When    the    State      asserts    this    privilege,         it     must   show     "that

disclosure would compromise an important public interest" and

"must   demonstrate         a   realistic      possibility       that     revealing       the

[surveillance]           location    would     compromise        present       or    future

prosecutions        or    would     possibly      endanger      lives    or    property."

Garcia, supra, 131 N.J. at 77-78.                      The trial court must conduct

an in camera proceeding to determine whether the standard has

been met. Id. at 78. Thereafter, a defendant may overcome the

privilege by making "a substantial showing of need[.]" Id. at 81

                                             10                                     A-4149-10T1
(citation omitted).            The court must balance "defendant's need

for      that      information        with         the      public's        interest       in

nondisclosure."         State v. Zenquis, 131 N.J. 84, 88 (1993).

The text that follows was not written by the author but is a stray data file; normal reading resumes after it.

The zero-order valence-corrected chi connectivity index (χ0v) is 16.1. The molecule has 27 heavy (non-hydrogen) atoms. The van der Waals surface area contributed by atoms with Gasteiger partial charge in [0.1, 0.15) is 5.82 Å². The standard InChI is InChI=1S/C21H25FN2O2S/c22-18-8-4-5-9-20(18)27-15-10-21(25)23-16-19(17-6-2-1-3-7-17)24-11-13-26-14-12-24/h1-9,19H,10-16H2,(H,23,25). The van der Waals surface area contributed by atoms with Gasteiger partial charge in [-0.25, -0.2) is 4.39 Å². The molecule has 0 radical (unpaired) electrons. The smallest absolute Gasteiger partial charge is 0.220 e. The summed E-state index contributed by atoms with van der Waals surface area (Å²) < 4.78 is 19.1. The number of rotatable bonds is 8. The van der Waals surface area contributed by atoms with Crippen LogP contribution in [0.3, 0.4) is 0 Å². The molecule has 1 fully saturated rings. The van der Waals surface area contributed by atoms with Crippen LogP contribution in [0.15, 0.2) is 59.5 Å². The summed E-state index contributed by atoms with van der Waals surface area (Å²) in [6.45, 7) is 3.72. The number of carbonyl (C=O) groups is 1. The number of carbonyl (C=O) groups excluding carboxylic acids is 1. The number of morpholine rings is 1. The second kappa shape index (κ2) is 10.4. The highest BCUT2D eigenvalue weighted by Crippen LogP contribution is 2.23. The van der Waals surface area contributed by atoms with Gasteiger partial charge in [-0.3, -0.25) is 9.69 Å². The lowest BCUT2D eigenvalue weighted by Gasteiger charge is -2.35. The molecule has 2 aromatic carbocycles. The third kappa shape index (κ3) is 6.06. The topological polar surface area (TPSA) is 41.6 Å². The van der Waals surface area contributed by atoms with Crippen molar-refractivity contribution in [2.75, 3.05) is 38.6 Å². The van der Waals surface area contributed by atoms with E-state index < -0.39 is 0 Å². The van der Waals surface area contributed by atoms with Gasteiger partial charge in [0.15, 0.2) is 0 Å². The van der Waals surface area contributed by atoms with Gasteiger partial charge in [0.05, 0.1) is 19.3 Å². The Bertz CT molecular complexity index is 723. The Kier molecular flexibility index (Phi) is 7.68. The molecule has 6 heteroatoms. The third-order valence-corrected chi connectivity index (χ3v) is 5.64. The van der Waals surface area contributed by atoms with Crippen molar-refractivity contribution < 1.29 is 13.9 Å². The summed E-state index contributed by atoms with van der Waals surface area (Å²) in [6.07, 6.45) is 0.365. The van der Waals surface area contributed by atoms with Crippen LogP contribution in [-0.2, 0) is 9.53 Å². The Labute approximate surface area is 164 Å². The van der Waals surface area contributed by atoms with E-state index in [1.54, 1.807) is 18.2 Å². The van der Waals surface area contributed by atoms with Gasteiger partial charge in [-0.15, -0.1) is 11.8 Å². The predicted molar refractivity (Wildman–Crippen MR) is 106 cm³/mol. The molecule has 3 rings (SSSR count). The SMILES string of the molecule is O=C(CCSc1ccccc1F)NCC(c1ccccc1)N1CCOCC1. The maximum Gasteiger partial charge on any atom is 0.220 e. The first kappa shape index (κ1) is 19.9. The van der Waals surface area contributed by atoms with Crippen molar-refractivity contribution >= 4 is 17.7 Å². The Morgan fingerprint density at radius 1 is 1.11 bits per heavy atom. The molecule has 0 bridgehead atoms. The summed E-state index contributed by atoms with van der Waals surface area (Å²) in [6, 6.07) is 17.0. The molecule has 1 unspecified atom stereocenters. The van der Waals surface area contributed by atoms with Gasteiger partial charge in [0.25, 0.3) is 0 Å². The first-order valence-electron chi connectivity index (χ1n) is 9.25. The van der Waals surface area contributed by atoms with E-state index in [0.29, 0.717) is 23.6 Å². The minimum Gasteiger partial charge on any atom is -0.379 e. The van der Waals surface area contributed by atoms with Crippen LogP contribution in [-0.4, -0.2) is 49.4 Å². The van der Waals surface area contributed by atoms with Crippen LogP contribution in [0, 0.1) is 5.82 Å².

Even if the privilege applies, a defendant is entitled "to

inquire         about    certain       important           facts"         regarding      the

surveillance       to   help    the   jury        "critically        examine   testimony,

while      also    serving     the    State's        need      for    confidentiality."

Garcia, supra, 131 N.J. at 81. These facts include "the distance

from which the observation was made," whether "the witness used

[any]    vision-enhancing         article[s],"            whether     the    observations

were made from an elevated position, and information about the

witness's line and angle of sight.                  Id. at 81-82.           We review the

trial judge's decision under an abuse of discretion standard.

Id. at 81.

      In    this     case,     defendant      has        failed      to   articulate     any

substantial need for the exact surveillance location.                             There was

extensive cross-examination regarding Staten's location, line of

sight and ability to make the observations he claimed to have

made.      We also have reviewed the sealed transcript of the in

camera     hearing      conducted     by   the      judge.        The     judge    did   not

mistakenly        exercise     his    discretion          in   granting      the    State's

application        to    bar    disclosure          of     the    exact      surveillance


                                             11                                    A-4149-10T1
      During cross-examination of Staten, counsel for Pinks asked

the   detective    to   demonstrate      the   transaction     he    saw    between

defendant and his client.              Staten was permitted to step down